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New Controlled Release Research Findings from Tel Aviv University Described (Quaternized starch-based carrier for siRNA delivery: From cellular...

August 15, 2014



New Controlled Release Research Findings from Tel Aviv University Described (Quaternized starch-based carrier for siRNA delivery: From cellular uptake to gene silencing)

By a News Reporter-Staff News Editor at Drug Week -- Current study results on Drugs and Therapies have been published. According to news reporting originating from Tel Aviv, Israel, by NewsRx correspondents, research stated, "RNAi therapeutics is a powerful tool for treating diseases by sequence-specific targeting of genes using siRNA. Since its discovery, the need for a safe and efficient delivery system for siRNA has increased."

Our news editors obtained a quote from the research from Tel Aviv University, "Here, we have developed and characterized a delivery platform for siRNA based on the natural polysaccharide starch in an attempt to address unresolved delivery challenges of RNAi. Modified potato starch (Q-starch) was successfully obtained by substitution with quaternary reagent, providing Q-starch with cationic properties. The results indicate that Q-starch was able to bind siRNA by self-assembly formation of complexes. For efficient and potent gene silencing we monitored the physical characteristics of the formed nanoparticles at increasing N/P molar ratios. The minimum ratio for complete entrapment of siRNA was 2. The resulting complexes, which were characterized by a small diameter (similar to 30 nm) and positive surface charge, were able to protect siRNA from enzymatic degradation. Q-starch/siRNA complexes efficiently induced P-glycoprotein (P-gp) gene silencing in the human ovarian adeno-carcinoma cell line, NCI-ADR/Res (NAR), over expressing the targeted gene and presenting low toxicity. Additionally, Q-starch-based complexes showed high cellular uptake during a 24-hour study, which also suggested that intracellular siRNA delivery barriers governed the kinetics of siRNA transfection."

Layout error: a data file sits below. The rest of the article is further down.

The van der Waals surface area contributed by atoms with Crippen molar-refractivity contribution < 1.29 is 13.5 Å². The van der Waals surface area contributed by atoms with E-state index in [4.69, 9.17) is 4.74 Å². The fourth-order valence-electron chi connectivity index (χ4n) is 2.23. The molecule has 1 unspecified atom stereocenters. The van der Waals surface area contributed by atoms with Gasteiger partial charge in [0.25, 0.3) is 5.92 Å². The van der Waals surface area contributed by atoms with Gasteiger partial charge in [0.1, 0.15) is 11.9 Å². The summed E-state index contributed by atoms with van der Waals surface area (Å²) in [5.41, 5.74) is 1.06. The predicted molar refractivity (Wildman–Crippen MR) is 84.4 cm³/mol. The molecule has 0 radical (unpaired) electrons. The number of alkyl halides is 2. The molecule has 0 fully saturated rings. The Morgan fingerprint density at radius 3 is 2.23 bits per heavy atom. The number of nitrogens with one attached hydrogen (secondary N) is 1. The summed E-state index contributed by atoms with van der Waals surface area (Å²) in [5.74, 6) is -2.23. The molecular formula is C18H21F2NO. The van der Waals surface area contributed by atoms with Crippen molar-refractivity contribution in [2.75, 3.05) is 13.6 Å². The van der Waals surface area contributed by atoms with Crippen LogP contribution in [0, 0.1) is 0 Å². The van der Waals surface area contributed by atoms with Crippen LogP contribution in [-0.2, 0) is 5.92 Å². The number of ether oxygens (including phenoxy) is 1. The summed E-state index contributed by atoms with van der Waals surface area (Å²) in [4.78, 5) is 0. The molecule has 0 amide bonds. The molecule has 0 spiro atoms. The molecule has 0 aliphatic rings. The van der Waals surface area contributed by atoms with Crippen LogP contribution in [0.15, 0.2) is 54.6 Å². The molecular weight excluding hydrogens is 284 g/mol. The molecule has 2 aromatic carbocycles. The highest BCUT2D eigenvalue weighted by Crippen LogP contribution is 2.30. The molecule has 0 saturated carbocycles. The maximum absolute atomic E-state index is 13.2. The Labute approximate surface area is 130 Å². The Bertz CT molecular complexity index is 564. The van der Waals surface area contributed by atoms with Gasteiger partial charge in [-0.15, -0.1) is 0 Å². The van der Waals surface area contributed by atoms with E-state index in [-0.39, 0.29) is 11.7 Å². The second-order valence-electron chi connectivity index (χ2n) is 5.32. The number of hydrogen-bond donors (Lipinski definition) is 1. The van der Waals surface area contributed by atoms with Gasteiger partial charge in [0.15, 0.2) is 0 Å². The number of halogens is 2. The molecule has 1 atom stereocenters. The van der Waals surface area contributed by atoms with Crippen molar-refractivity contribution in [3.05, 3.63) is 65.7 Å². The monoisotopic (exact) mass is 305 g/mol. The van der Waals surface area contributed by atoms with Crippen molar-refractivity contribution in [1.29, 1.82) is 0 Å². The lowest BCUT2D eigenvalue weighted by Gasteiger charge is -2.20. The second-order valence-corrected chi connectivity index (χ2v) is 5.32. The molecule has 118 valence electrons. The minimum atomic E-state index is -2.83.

According to the news editors, the research concluded: "In this study, we have devised a promising siRNA delivery vector based on a starch derivative for efficient and safe RNAi application."

For more information on this research see: Quaternized starch-based carrier for siRNA delivery: From cellular uptake to gene silencing. Journal of Controlled Release, 2014;185():109-120. Journal of Controlled Release can be contacted at: Elsevier Science Bv, PO Box 211, 1000 Ae Amsterdam, Netherlands. (Elsevier - www.elsevier.com; Journal of Controlled Release - www.elsevier.com/wps/product/cws_home/502690)

The news editors report that additional information may be obtained by contacting E. Amar-Lewis, Tel Aviv University, Center Nanosci & Nanotechnol, IL-69978 Tel Aviv, Israel. Additional authors for this research include A. Azagury, R. Chintakunta, R. Goldbart, T. Traitel, J. Prestwood, D. Landesman-Milo, D. Peer and J. Kost (see also Drugs and Therapies).

Keywords for this news article include: Asia, Israel, Tel Aviv, Drugs and Therapies

Our reports deliver fact-based news of research and discoveries from around the world. Copyright 2014, NewsRx LLC


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Source: Drug Week


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